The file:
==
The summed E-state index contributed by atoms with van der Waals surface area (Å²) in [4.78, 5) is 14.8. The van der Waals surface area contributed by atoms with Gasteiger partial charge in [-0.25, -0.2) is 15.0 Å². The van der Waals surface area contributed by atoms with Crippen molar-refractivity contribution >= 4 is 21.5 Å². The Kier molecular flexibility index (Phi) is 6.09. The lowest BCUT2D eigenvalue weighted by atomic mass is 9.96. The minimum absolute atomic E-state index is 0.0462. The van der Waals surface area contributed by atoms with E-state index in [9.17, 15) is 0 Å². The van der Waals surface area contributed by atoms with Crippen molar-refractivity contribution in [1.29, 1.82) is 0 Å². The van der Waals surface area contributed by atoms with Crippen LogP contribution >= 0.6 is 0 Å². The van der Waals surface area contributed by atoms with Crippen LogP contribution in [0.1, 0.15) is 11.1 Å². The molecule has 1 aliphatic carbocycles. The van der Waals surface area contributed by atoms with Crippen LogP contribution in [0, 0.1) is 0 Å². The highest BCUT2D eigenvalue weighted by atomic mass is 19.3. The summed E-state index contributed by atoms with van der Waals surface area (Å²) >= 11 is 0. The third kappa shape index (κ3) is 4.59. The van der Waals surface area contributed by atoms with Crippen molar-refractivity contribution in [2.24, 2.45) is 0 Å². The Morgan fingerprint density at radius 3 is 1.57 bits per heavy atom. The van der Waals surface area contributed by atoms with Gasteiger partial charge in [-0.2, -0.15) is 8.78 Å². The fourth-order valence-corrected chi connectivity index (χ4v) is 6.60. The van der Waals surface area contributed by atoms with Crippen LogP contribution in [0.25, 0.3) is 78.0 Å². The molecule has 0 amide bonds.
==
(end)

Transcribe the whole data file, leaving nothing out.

The summed E-state index contributed by atoms with van der Waals surface area (Å²) in [4.78, 5) is 14.8. The van der Waals surface area contributed by atoms with Gasteiger partial charge in [-0.25, -0.2) is 15.0 Å². The van der Waals surface area contributed by atoms with Crippen molar-refractivity contribution >= 4 is 21.5 Å². The Kier molecular flexibility index (Phi) is 6.09. The lowest BCUT2D eigenvalue weighted by atomic mass is 9.96. The minimum absolute atomic E-state index is 0.0462. The van der Waals surface area contributed by atoms with E-state index in [9.17, 15) is 0 Å². The van der Waals surface area contributed by atoms with Crippen molar-refractivity contribution in [1.29, 1.82) is 0 Å². The van der Waals surface area contributed by atoms with Crippen LogP contribution >= 0.6 is 0 Å². The van der Waals surface area contributed by atoms with Crippen LogP contribution in [0.1, 0.15) is 11.1 Å². The molecule has 1 aliphatic carbocycles. The van der Waals surface area contributed by atoms with Crippen LogP contribution in [0, 0.1) is 0 Å². The highest BCUT2D eigenvalue weighted by atomic mass is 19.3. The summed E-state index contributed by atoms with van der Waals surface area (Å²) >= 11 is 0. The third kappa shape index (κ3) is 4.59. The van der Waals surface area contributed by atoms with Crippen molar-refractivity contribution in [2.24, 2.45) is 0 Å². The Morgan fingerprint density at radius 3 is 1.57 bits per heavy atom. The van der Waals surface area contributed by atoms with Gasteiger partial charge in [-0.2, -0.15) is 8.78 Å². The fourth-order valence-corrected chi connectivity index (χ4v) is 6.60. The van der Waals surface area contributed by atoms with Crippen LogP contribution in [0.25, 0.3) is 78.0 Å². The molecule has 0 amide bonds.